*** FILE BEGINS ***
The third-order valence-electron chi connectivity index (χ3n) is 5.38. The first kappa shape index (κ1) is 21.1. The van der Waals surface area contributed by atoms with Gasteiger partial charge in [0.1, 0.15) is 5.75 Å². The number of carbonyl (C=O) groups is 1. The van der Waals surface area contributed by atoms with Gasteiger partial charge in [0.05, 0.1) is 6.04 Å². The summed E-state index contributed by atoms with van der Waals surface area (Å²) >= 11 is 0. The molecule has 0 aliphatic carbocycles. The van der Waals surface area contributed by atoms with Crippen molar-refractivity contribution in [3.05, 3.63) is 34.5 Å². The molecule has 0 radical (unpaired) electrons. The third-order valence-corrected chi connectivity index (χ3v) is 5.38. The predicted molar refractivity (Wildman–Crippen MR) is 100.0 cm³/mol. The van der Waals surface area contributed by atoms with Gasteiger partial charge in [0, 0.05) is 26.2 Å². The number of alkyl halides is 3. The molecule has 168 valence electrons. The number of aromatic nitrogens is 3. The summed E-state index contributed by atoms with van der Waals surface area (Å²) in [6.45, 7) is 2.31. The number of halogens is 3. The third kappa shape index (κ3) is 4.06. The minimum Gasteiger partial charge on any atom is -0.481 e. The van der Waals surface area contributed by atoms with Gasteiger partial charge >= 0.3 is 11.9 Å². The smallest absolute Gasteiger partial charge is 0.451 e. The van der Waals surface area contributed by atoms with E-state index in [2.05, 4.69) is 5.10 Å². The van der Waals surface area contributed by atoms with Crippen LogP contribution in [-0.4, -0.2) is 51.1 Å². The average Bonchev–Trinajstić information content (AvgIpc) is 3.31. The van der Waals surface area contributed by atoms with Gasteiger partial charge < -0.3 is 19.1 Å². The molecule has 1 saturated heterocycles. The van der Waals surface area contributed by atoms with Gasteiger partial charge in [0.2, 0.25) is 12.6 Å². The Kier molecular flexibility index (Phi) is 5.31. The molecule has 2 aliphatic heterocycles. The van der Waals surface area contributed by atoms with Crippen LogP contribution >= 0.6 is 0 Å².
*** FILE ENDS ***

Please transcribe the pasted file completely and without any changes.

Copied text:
The third-order valence-electron chi connectivity index (χ3n) is 5.38. The first kappa shape index (κ1) is 21.1. The van der Waals surface area contributed by atoms with Gasteiger partial charge in [0.1, 0.15) is 5.75 Å². The number of carbonyl (C=O) groups is 1. The van der Waals surface area contributed by atoms with Gasteiger partial charge in [0.05, 0.1) is 6.04 Å². The summed E-state index contributed by atoms with van der Waals surface area (Å²) >= 11 is 0. The molecule has 0 aliphatic carbocycles. The van der Waals surface area contributed by atoms with Crippen molar-refractivity contribution in [3.05, 3.63) is 34.5 Å². The molecule has 0 radical (unpaired) electrons. The third-order valence-corrected chi connectivity index (χ3v) is 5.38. The predicted molar refractivity (Wildman–Crippen MR) is 100.0 cm³/mol. The van der Waals surface area contributed by atoms with Gasteiger partial charge in [0, 0.05) is 26.2 Å². The number of alkyl halides is 3. The molecule has 168 valence electrons. The number of aromatic nitrogens is 3. The summed E-state index contributed by atoms with van der Waals surface area (Å²) in [6.45, 7) is 2.31. The number of halogens is 3. The third kappa shape index (κ3) is 4.06. The minimum Gasteiger partial charge on any atom is -0.481 e. The van der Waals surface area contributed by atoms with Gasteiger partial charge >= 0.3 is 11.9 Å². The smallest absolute Gasteiger partial charge is 0.451 e. The van der Waals surface area contributed by atoms with E-state index in [2.05, 4.69) is 5.10 Å². The van der Waals surface area contributed by atoms with Crippen LogP contribution in [-0.4, -0.2) is 51.1 Å². The average Bonchev–Trinajstić information content (AvgIpc) is 3.31. The van der Waals surface area contributed by atoms with Gasteiger partial charge < -0.3 is 19.1 Å². The molecule has 1 saturated heterocycles. The van der Waals surface area contributed by atoms with Gasteiger partial charge in [0.2, 0.25) is 12.6 Å². The Kier molecular flexibility index (Phi) is 5.31. The molecule has 2 aliphatic heterocycles. The van der Waals surface area contributed by atoms with Crippen LogP contribution >= 0.6 is 0 Å².